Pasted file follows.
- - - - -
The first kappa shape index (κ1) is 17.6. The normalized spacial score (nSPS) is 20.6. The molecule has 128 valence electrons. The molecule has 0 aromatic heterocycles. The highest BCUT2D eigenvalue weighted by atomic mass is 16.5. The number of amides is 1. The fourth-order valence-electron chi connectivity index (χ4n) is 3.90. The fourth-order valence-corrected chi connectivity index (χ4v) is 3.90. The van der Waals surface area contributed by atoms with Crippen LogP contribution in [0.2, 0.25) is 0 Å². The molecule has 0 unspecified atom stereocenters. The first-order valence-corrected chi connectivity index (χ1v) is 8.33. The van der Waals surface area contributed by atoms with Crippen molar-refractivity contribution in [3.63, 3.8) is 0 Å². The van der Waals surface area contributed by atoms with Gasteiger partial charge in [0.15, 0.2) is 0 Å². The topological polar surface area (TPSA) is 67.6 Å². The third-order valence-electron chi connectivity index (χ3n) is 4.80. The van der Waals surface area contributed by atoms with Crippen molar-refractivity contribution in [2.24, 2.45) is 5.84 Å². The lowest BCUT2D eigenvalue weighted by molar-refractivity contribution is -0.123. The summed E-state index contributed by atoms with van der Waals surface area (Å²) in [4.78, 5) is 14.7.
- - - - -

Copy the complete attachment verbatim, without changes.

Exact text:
The first kappa shape index (κ1) is 17.6. The normalized spacial score (nSPS) is 20.6. The molecule has 128 valence electrons. The molecule has 0 aromatic heterocycles. The highest BCUT2D eigenvalue weighted by atomic mass is 16.5. The number of amides is 1. The fourth-order valence-electron chi connectivity index (χ4n) is 3.90. The fourth-order valence-corrected chi connectivity index (χ4v) is 3.90. The van der Waals surface area contributed by atoms with Crippen LogP contribution in [0.2, 0.25) is 0 Å². The molecule has 0 unspecified atom stereocenters. The first-order valence-corrected chi connectivity index (χ1v) is 8.33. The van der Waals surface area contributed by atoms with Crippen molar-refractivity contribution in [3.63, 3.8) is 0 Å². The van der Waals surface area contributed by atoms with Gasteiger partial charge in [0.15, 0.2) is 0 Å². The topological polar surface area (TPSA) is 67.6 Å². The third-order valence-electron chi connectivity index (χ3n) is 4.80. The van der Waals surface area contributed by atoms with Crippen molar-refractivity contribution in [2.24, 2.45) is 5.84 Å². The lowest BCUT2D eigenvalue weighted by molar-refractivity contribution is -0.123. The summed E-state index contributed by atoms with van der Waals surface area (Å²) in [4.78, 5) is 14.7.